On the next page of the statement, (lines 740 – 744, as amended) it reads:
Recognizing that this conclusion differs from the historic Christian tradition and the Lutheran Confessions, some people, though not all, in this church and within the larger Christian community, conclude that marriage is also the appropriate term to use in describing similar benefits, protection, and support for same-gender couples entering into lifelong monogamous relationships.
The statement then goes on to treat these two positions and the variants within them as of equal validity, on the basis of the “conscience-bound beliefs” of those who hold them (lines 809 – 868). Moreover, it is on this same basis of the “conscience-bound lack of consensus in this church” (lines 452 – 453 of the Report and Recommendation on Ministry Policies) that the resolutions on ministry policies were recommended and adopted.
These actions are contrary to and done in violation of the ELCA Confession of Faith, which reads, in part:
CONFESSION OF FAITH
2.03 This church accepts the canonical Scriptures of the Old and New Testaments as the inspired Word of God and the authoritative source and norm or its proclamation, faith, and life.
2.04 This church accepts the Apostles’, Nicene, and Athanasian Creeds as true declarations of the faith of this church.
2.05 This church accepts the Unaltered Augsburg Confession as a true witness to the Gospel, acknowledges as one with it in faith and doctrine all churches that likewise accept the teachings of the Unaltered Augsburg Confession.
2.06 This church accepts the other confessional writings in the Book of Concord, namely, the Apology of the Augsburg Confession, the Smalcald Articles and the Treatise, the Small Catechism, the Large Catechism, and the Formula of Concord, as further valid interpretations of the faith of the Church.
The Social Statement and the Report and Recommendation on Ministry Policies present the two positions mentioned above as of equal validity in the church, even though it is admitted that the first position – namely, that marriage is a covenant between a man and a woman – is the position supported by Christian tradition, the Lutheran Confessions, and Scripture; and that the second position – namely, that marriage is also the appropriate term to use in describing similar benefits, protection, and support for same-gender couples entering into lifelong monogamous relationships – differs from the historic Christian tradition and the Lutheran Confessions.
Given the confessional and constitutional commitment of the ELCA to the Holy Scriptures and the Lutheran Confessions noted above, once a position is identified as that of the Confessions and the Christian tradition based on Scripture, there should be only two options for a Social Statement of the ELCA:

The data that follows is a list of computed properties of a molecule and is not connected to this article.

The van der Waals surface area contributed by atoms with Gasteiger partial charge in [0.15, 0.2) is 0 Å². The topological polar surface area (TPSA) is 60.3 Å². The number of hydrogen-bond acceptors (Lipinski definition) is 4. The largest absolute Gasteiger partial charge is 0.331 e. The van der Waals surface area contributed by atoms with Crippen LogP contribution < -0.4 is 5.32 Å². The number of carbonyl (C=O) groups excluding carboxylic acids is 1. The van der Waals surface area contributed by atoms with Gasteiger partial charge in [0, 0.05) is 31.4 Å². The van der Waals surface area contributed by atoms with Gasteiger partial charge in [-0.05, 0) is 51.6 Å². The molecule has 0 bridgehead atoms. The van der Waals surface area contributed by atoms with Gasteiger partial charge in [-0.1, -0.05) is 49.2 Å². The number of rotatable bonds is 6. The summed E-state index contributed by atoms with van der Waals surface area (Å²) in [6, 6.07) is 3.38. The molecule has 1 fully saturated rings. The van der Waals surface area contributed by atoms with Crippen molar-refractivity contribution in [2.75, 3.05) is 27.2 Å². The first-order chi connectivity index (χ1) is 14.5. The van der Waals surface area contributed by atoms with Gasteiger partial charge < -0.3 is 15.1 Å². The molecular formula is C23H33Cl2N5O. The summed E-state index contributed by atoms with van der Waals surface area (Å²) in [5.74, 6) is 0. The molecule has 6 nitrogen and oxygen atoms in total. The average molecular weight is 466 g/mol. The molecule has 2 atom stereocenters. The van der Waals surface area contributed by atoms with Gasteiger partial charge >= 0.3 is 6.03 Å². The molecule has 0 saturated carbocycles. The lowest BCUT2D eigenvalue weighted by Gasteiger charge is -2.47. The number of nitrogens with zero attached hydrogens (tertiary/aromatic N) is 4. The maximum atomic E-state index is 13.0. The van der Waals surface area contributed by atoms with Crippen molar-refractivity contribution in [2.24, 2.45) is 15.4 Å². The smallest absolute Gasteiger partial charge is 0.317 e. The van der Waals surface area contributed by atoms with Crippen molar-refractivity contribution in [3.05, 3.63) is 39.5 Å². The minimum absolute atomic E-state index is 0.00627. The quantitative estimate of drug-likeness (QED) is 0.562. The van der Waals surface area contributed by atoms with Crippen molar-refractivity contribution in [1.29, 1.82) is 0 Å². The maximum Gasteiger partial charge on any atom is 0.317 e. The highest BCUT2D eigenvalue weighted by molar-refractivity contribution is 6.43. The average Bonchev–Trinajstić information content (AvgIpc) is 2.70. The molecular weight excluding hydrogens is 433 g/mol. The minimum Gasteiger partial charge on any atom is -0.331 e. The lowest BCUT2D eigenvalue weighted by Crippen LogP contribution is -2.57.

1) State that such is the position of the ELCA, based on our Confession of Faith, which commits us to the authority of the Holy Scriptures and the witness of the Lutheran Confessions; or,
2) Demonstrate, by an appeal to Holy Scripture and the Lutheran Confessions and with the aid of sound reason, that such a position ought to be abandoned or, at the least, present evidence enough to raise serious questions about that position.
Likewise, once a position has been identified as differing from the historic Christian tradition and the Lutheran Confessions, there should be only two options for a Social Statement of the ELCA:
1) Reject such a position on the basis of our Confession of Faith, which commits us to following the witness of the Lutheran Confessions; or,
2) Demonstrate, by an appeal to Holy Scripture and the Lutheran Confessions and with the aid of sound reason, that such a position ought to be adopted or, at the least, present evidence enough to argue that it ought to be considered a valid position within the Lutheran Church.
However, the Social Statement does none of these. It does not present a compelling argument based on Scripture, the Confessions, and sound reason for overturning the stated position on marriage. Neither does it present a compelling argument based on Scripture, the Confessions and sound reason for adopting this alternate position. It does not even attempt to do this. It simply states that within the church there are differing opinions on the matter, and treats both opinions as equally valid. In doing so, it fails to honor our confessional and constitutional commitment to the Holy Scriptures as “the authoritative source and norm of
Such actions are in violation of our Confession of Faith. The ELCA ought to repent of these actions, take steps to render them ineffectual, and overturn them at the first opportunity. The synods and congregations of the ELCA ought to reject these actions and refuse to abide by them on the basis of our own and identical Confession of Faith. Each pastor in the ELCA ought to oppose these actions and decisions on the basis of the vows taken at ordination to teach and preach in accordance with the Holy Scriptures and in light of the Lutheran Confessions.